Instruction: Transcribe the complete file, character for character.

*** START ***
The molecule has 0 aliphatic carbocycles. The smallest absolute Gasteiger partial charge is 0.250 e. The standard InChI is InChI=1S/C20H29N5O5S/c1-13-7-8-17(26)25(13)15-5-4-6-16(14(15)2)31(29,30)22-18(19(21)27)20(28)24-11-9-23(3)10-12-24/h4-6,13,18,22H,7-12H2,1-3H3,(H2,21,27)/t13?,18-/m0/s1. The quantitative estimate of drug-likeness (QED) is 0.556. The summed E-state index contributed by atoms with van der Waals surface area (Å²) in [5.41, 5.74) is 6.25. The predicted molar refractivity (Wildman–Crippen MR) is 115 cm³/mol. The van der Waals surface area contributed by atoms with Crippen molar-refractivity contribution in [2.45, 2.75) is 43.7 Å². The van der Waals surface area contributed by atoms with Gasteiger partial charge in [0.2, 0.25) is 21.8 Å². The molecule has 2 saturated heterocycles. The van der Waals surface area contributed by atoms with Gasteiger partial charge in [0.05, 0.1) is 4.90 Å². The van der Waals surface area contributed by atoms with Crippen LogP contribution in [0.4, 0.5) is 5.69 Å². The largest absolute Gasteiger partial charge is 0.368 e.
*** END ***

The molecule has 0 aliphatic carbocycles. The smallest absolute Gasteiger partial charge is 0.250 e. The standard InChI is InChI=1S/C20H29N5O5S/c1-13-7-8-17(26)25(13)15-5-4-6-16(14(15)2)31(29,30)22-18(19(21)27)20(28)24-11-9-23(3)10-12-24/h4-6,13,18,22H,7-12H2,1-3H3,(H2,21,27)/t13?,18-/m0/s1. The quantitative estimate of drug-likeness (QED) is 0.556. The summed E-state index contributed by atoms with van der Waals surface area (Å²) in [5.41, 5.74) is 6.25. The predicted molar refractivity (Wildman–Crippen MR) is 115 cm³/mol. The van der Waals surface area contributed by atoms with Crippen molar-refractivity contribution in [2.45, 2.75) is 43.7 Å². The van der Waals surface area contributed by atoms with Gasteiger partial charge in [0.2, 0.25) is 21.8 Å². The molecule has 2 saturated heterocycles. The van der Waals surface area contributed by atoms with Gasteiger partial charge in [0.05, 0.1) is 4.90 Å². The van der Waals surface area contributed by atoms with Crippen LogP contribution in [0.4, 0.5) is 5.69 Å². The largest absolute Gasteiger partial charge is 0.368 e.